Briefing Note: Navigating Canal Tunnels Safely
This briefing note sets out our advice for the safe navigation of canal tunnels on the inland waterways of the UK by various types of craft and is aimed at both waterway users and navigation authorities.
Taking a boat through a tunnel can be an exciting element of any canal journey but it comes with inherent dangers that people need to be aware of.
Due to the history of the canal network that we have today, most currently navigable canal tunnels come under the jurisdiction of Canal & River Trust, although there are exceptions such as on the Grand Western Canal, the Monmouthshire Canal and in Scotland.
Canal tunnels vary in length and width. Some can be very short, such as Dunsley on the Staffordshire & Worcestershire Canal which is just 23 metres, or they can be very long indeed such as Standedge and Dudley tunnels, at 5000 metres and 2900 metres respectively, where special arrangements are in place to allow passage. Some longer canal tunnels have one-way working systems, where passing two boats isn’t possible, but others, where they are wide enough, allow two-way passage at any time.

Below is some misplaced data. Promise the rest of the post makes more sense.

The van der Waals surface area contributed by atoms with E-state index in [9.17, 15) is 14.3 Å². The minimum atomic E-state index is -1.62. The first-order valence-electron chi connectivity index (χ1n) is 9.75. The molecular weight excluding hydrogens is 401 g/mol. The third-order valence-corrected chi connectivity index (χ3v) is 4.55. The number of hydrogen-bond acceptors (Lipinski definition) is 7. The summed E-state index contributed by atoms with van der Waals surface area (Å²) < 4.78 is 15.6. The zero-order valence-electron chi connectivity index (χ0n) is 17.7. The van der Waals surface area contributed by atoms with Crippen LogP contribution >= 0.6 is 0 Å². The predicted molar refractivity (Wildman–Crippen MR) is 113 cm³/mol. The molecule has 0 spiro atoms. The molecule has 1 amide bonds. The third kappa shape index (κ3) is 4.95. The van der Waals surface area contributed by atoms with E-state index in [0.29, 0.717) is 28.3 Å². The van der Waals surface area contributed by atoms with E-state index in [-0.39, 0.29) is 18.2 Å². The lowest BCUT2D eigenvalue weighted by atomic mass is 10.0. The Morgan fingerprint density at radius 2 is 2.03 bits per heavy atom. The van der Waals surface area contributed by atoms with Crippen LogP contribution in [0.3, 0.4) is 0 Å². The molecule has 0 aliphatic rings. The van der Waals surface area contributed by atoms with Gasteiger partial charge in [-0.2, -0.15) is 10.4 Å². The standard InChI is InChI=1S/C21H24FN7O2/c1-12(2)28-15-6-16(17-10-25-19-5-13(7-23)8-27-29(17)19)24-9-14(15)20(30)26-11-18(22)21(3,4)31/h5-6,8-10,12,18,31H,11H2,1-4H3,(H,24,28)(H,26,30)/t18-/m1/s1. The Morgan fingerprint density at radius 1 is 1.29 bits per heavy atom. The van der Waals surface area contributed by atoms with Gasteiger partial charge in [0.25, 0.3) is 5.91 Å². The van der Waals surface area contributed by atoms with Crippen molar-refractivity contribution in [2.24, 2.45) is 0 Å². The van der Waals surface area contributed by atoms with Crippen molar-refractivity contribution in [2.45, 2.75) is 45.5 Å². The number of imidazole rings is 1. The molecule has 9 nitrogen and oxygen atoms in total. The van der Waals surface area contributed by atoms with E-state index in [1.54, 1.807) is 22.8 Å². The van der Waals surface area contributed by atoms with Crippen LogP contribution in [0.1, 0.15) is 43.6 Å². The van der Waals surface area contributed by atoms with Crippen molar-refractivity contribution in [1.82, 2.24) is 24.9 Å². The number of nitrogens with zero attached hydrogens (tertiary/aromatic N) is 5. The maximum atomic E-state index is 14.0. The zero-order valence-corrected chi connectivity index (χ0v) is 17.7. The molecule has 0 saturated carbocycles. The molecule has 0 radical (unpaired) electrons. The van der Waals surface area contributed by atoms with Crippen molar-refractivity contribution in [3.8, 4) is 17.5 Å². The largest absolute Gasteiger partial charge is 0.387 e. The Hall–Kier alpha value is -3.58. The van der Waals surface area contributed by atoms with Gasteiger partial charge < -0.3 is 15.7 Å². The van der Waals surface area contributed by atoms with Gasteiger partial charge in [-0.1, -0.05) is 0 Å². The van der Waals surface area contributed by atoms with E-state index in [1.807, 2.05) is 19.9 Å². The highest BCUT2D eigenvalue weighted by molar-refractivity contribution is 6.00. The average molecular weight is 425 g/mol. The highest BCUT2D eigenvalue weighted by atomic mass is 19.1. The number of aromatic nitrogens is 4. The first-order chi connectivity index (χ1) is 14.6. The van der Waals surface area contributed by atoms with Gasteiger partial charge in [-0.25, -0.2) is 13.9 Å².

Single way working
With tunnels such as Foulridge on the Leeds & Liverpool Canal, with its traffic light system, or Preston Brook and Saltersford tunnels on the Trent & Mersey Canal, which have timed periods for boats entering at either end, you are unlikely to encounter oncoming boats unless one of you has ignored the lights or signs!
On waterways where wide beam boats are common, for example in London, one-way working will need to be in place even if the tunnels are wide enough for two narrowboats to pass each other, as the boat coming the other way may be wider than 7ft.
[The photo shows a boat entering Foulridge Tunnel on the Leeds & Liverpool Canal – by Jacqui Hatcher]